Last month’s meeting of the Cincinnati Lean Startup Circle was probably my favorite thus far. The turn out was larger than normal but the reason for my enthusiasm was the level of engagement of the entrepreneurs who showed up. There were many interesting ideas discussed openly which was refreshing.
For me, a highlight of the meeting was the announcement of Ryan Walker’s newest venture, Engagement.io, a product intended “to help busy app owners or app developers get a system in place to not only track the engagement level of each of their users, but provide a tool to react to user activity and inactivity.” Better still, Ryan intends to blog weekly about his progress. If you’re interested in reading along simply visit [https://engagement.io/](https://engagement.io /).
For the past year I’ve wanted to do the same with my pet project,
Intrapreneurism at Gaslight
Gaslight was founded as a consultancy specializing in custom application development. We frequently write software for internal use and occasionally this software exhibits signs of external value, AKA “a business opportunity.” We’ve been working to diversify our revenue streams and adding products to the mix meets that goal nicely. The challenge will be to grow the products branch of our company without negatively impacting our consulting business. Thus far, when there have been conflicts (mostly scheduling) we have erred on the side of favoring consulting over product development.
To truly be lean we’ll have to discover a means of increasing our velocity or “rate of learning” if you will. The plan is to secure commitment to product development within Gaslight by presenting a clear path to sustainability. Ash Maurya’s Lean Canvas approach fits that need very nicely. We selected the Lean Canvas over Alex Osterwalder’s original Business Model Canvas because we felt that the former is well suited to early stage startups and the latter better suited to those in later stages. It will be a simple step to move from the Lean Canvas to the Business Model Canvas for those products that reach maturity.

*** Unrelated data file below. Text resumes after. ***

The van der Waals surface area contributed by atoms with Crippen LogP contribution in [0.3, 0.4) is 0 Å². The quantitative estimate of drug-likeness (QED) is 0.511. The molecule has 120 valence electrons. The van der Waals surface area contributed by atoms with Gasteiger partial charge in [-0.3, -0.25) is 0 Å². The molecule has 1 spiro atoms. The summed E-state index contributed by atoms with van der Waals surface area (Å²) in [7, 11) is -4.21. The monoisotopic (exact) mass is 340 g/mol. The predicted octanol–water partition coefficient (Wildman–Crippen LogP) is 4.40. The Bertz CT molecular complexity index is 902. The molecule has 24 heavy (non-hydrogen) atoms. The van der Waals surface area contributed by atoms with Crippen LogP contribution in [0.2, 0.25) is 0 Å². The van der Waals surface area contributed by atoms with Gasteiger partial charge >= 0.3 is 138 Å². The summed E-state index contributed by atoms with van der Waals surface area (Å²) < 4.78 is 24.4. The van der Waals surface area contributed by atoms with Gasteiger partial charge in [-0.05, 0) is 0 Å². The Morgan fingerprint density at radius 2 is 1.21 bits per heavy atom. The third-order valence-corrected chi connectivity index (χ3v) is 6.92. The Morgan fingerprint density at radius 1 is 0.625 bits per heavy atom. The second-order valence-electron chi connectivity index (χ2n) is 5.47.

Like many consultancies we invoice clients frequently via Freshbooks but we and our clients were feeling some pain regarding collecting on those invoices. Chief among these was that clients wishing to pay via credit card were forced to do so via PayPal which currently caps single transactions at $10,000. With minimal effort we felt we could significantly reduce that pain with Stripe, a service that allows us to collect payment via credit and debit card without transaction limits.
To test our solution we wrote a simple app that ties Freshbooks and Stripe together using their APIs such that once payment is received via Stripe the associated client invoice is marked as paid within Freshbooks. Not only did the test succeed in significantly reducing our pain but several clients who paid invoices using our solution mentioned their interest in using it for their invoicing needs. PaidSimply was born.
PaidSimply’s Lean Canvas
Following the process detailed in Ash’s book, Running Lean we have documented our assumptions on PaidSimply’s Lean Canvas and present it below for your feedback in the comments below. We have thoughts as to the riskiest parts of the canvas but we’re eager to hear unbiased thoughts from our readership. So we won’t mention them at this point but by all means let us know what you think by commenting below.
As mentioned, we plan to blog weekly about our experiences building PaidSimply. Our goals for this week include the following:
- launch the landing page for beta signups (which should be completed if you’re reading this!)
- run a Google AdWords campaign to recruit 10 beta users outside our sphere of contacts
- walk through the existing app and write stories (using Cucumber) to document an MVP for use by our beta users
We felt we could easily sign up 10 beta users from our clients and their contacts but felt we’d benefit from having users from diverse business domains. The Cucumber stories will be used not only to develop the app but to demonstrate to the Gaslight team that the MVP is achievable and capable of generating revenue quickly (the best form of validation!). This should increase buy-in by the team and secure the thumbs up needed to proceed with the project, or this will be a very short series of blog posts! The plan is to have all the steps above completed by next weeks blog post. Stay tuned.